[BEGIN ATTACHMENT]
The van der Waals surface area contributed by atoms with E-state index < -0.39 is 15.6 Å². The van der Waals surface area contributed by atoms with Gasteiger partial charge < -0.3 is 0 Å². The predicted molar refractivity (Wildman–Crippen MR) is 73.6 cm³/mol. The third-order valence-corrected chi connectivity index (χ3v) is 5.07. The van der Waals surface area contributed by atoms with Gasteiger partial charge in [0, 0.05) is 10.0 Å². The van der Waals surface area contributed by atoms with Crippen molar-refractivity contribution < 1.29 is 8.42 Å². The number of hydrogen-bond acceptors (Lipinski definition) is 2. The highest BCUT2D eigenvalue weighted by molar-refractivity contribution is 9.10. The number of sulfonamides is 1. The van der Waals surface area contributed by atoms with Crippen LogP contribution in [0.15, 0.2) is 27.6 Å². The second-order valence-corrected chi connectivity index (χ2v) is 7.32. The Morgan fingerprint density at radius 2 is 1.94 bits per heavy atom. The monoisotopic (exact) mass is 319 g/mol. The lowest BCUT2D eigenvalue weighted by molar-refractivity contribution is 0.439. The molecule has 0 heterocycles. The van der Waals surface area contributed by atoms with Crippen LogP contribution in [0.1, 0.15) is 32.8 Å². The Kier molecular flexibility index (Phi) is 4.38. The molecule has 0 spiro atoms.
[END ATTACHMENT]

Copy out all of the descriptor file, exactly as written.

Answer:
The van der Waals surface area contributed by atoms with E-state index < -0.39 is 15.6 Å². The van der Waals surface area contributed by atoms with Gasteiger partial charge < -0.3 is 0 Å². The predicted molar refractivity (Wildman–Crippen MR) is 73.6 cm³/mol. The third-order valence-corrected chi connectivity index (χ3v) is 5.07. The van der Waals surface area contributed by atoms with Gasteiger partial charge in [0, 0.05) is 10.0 Å². The van der Waals surface area contributed by atoms with Crippen molar-refractivity contribution < 1.29 is 8.42 Å². The number of hydrogen-bond acceptors (Lipinski definition) is 2. The highest BCUT2D eigenvalue weighted by molar-refractivity contribution is 9.10. The number of sulfonamides is 1. The van der Waals surface area contributed by atoms with Crippen LogP contribution in [0.15, 0.2) is 27.6 Å². The second-order valence-corrected chi connectivity index (χ2v) is 7.32. The Morgan fingerprint density at radius 2 is 1.94 bits per heavy atom. The monoisotopic (exact) mass is 319 g/mol. The lowest BCUT2D eigenvalue weighted by molar-refractivity contribution is 0.439. The molecule has 0 heterocycles. The van der Waals surface area contributed by atoms with Crippen LogP contribution in [0.1, 0.15) is 32.8 Å². The Kier molecular flexibility index (Phi) is 4.38. The molecule has 0 spiro atoms.